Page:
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Strahler of tree like refutations

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I am reading the paper Measuring the hardness of SAT instances by Ansótegui, Bonet, Levy and Manyà (Proc. 23rd AAAI Conf. on AI, pp. 222–228, 2008) (PDF). I am trying to understand the last part of the demonstration of the Lemma 3 (in bold). For this, I get an example. Let be $\Gamma = (a+b)(a+b')(a'+c)(a'+c')$ then its tree-like refutation is:

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Following the demonstration of the last part of the Lemma 3 (in bold), $[b\rightarrow 1]\Gamma=(1)(a)(a'+c)(a'+c')$, and adding the literal $b'$ where $[b\rightarrow 1]$ has removed it, we get $\Gamma' = (1)(a+b')(a'+c)(a'+c')$. In accordance the paper the tree-like refutation of $\Gamma'$ is a proof for $\Gamma \vdash b'$. According to the paper, similarly, for $[b\rightarrow 0]$, $[b\rightarrow 0]\Gamma = (a)(a'+c)(a'+c')$, and adding the literal $b$ where $[b\rightarrow 0]$ has removed it, we get $(a+b)(a'+c)(a'+c')$. My questions are,

1) Is there any difference between these Strahlers? for me there is not any difference, but why the author consider the function $\max$?

2) From the demonstration,

Adding a cut of $x$ to these two proofs, we get a proof of $\Gamma \vdash \Box$.

Is it a rule of sequente calculus, if yes, following wikipedia Could you help to identify who are $\Sigma$, $\Pi$, $\Delta$ and $\Sigma$?

What means cut of $x$?

Lemma 3 The space satisfies the following three properties:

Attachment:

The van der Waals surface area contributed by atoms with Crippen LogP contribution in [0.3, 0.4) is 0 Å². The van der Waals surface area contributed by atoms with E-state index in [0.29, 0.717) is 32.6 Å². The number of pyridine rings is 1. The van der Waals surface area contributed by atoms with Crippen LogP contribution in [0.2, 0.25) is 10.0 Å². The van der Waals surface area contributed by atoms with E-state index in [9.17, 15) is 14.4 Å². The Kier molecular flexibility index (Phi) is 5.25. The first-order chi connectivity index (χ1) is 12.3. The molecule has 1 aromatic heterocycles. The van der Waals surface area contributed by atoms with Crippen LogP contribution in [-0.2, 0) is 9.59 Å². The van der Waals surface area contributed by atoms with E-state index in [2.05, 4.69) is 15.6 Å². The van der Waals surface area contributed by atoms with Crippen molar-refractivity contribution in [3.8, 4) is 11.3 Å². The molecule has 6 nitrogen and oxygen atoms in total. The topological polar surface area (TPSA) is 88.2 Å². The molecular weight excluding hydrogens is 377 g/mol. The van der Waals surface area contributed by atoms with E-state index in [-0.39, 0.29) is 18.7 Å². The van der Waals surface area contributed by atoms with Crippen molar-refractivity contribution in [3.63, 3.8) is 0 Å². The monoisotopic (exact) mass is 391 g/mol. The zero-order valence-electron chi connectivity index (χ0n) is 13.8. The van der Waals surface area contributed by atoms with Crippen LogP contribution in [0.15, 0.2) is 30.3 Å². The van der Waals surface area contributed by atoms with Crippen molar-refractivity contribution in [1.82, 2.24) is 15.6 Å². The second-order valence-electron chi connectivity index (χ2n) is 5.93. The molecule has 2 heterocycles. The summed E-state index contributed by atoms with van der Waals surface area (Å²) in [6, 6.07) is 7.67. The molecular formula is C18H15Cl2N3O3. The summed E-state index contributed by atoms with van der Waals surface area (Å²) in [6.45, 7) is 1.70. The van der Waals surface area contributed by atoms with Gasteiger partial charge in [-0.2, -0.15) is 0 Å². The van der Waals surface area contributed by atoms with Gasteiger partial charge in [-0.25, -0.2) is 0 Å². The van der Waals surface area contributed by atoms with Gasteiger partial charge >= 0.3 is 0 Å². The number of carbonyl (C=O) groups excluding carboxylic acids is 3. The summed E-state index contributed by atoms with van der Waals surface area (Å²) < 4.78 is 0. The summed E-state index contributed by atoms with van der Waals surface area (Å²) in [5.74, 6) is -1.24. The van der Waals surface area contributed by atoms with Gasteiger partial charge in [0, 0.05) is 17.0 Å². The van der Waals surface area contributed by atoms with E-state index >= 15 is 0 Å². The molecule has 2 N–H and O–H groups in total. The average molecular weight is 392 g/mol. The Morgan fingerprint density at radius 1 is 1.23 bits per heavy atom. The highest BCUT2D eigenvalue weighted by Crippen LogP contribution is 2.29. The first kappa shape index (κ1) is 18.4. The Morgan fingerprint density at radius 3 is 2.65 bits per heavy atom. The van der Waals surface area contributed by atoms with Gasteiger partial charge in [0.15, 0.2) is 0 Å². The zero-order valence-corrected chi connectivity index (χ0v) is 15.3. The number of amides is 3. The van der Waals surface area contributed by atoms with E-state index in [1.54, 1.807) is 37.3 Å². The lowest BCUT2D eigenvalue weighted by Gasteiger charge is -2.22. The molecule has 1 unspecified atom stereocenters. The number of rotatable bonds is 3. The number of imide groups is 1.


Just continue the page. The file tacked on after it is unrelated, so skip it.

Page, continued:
1. $s(\Gamma \cup \{\Box\})$ = 0
  2. For any unsatisfiable formula $\Gamma$, and any partial truth assignment $\phi$, we have $s(\phi(\Gamma))\leq s(\Gamma)$.
  3. For any unsatisfiable formula $\Gamma$, if $\Box\notin\Gamma$, then there exists a variable $x$ and an assignment $\phi\colon\{x\}\to\{0,1\}$, such that $s(\phi(\Gamma))\leq s(\Gamma)-1$.

The space of a formula is the minimum measure on formulas that satisfy (1), (2) and (3). In other words, we could define the space as:3

$$s(\Gamma) = \min_{x, \overline{x}\in\Gamma, b\in\{0,1\}} \big\{ \max\{s([x\mapsto b](\Gamma))+1, s([x\mapsto\overline{b}](\Gamma))\}\;\big\}$$ when $\Box\notin\Gamma$, and $s(\Gamma\cup\{\Box\}) = 0$.

Asked By : juaninf
Answered By : Yuval Filmus

You have asked (at least) two questions. The answer to your first question is that sometimes it is much easier to refute a formula given that $x=0$ compared to given $x=1$. Hence the $\max$. In other cases, $x=1$ is easier. That's why we need to go over both possible values of $b$. Finally, the reason why the formula in part 3 of the lemma also maximizes over the variable $x$ is that $x$ represents the last variable which is cut (the one at the root of the tree).

The answer to your second question is as follows. The cut rule allows deriving $a \lor b$ given $a \lor x$ and $b \lor \bar{x}$. Here $a,b$ are arbitrary formulas, in this context clauses. In particular, from $x$ and $\bar{x}$ you can conclude contradiction. The cut rule is the only rule in the resolution proof system.

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